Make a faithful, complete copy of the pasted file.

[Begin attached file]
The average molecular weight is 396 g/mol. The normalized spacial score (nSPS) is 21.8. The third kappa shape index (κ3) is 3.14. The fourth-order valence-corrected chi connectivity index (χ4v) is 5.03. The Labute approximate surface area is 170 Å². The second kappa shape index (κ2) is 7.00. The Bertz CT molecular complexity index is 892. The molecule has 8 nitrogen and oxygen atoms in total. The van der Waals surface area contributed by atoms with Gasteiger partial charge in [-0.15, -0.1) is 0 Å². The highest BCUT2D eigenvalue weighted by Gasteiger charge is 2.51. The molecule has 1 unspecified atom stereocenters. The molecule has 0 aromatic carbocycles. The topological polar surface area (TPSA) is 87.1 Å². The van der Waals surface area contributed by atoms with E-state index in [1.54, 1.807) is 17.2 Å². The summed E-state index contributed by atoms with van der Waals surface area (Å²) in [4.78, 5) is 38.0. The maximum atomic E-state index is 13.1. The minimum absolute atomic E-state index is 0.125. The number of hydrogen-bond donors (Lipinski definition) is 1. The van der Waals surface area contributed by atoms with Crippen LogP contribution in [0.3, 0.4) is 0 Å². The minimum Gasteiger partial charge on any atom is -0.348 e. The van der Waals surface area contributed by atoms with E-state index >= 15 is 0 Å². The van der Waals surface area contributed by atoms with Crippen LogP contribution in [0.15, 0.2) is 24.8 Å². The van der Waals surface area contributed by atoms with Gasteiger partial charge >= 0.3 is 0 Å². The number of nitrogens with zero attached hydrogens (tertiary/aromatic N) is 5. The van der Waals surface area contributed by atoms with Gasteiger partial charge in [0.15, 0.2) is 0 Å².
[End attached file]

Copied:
The average molecular weight is 396 g/mol. The normalized spacial score (nSPS) is 21.8. The third kappa shape index (κ3) is 3.14. The fourth-order valence-corrected chi connectivity index (χ4v) is 5.03. The Labute approximate surface area is 170 Å². The second kappa shape index (κ2) is 7.00. The Bertz CT molecular complexity index is 892. The molecule has 8 nitrogen and oxygen atoms in total. The van der Waals surface area contributed by atoms with Gasteiger partial charge in [-0.15, -0.1) is 0 Å². The highest BCUT2D eigenvalue weighted by Gasteiger charge is 2.51. The molecule has 1 unspecified atom stereocenters. The molecule has 0 aromatic carbocycles. The topological polar surface area (TPSA) is 87.1 Å². The van der Waals surface area contributed by atoms with E-state index in [1.54, 1.807) is 17.2 Å². The summed E-state index contributed by atoms with van der Waals surface area (Å²) in [4.78, 5) is 38.0. The maximum atomic E-state index is 13.1. The minimum absolute atomic E-state index is 0.125. The number of hydrogen-bond donors (Lipinski definition) is 1. The van der Waals surface area contributed by atoms with Crippen LogP contribution in [0.3, 0.4) is 0 Å². The minimum Gasteiger partial charge on any atom is -0.348 e. The van der Waals surface area contributed by atoms with E-state index >= 15 is 0 Å². The van der Waals surface area contributed by atoms with Crippen LogP contribution in [0.15, 0.2) is 24.8 Å². The van der Waals surface area contributed by atoms with Gasteiger partial charge >= 0.3 is 0 Å². The number of nitrogens with zero attached hydrogens (tertiary/aromatic N) is 5. The van der Waals surface area contributed by atoms with Gasteiger partial charge in [0.15, 0.2) is 0 Å².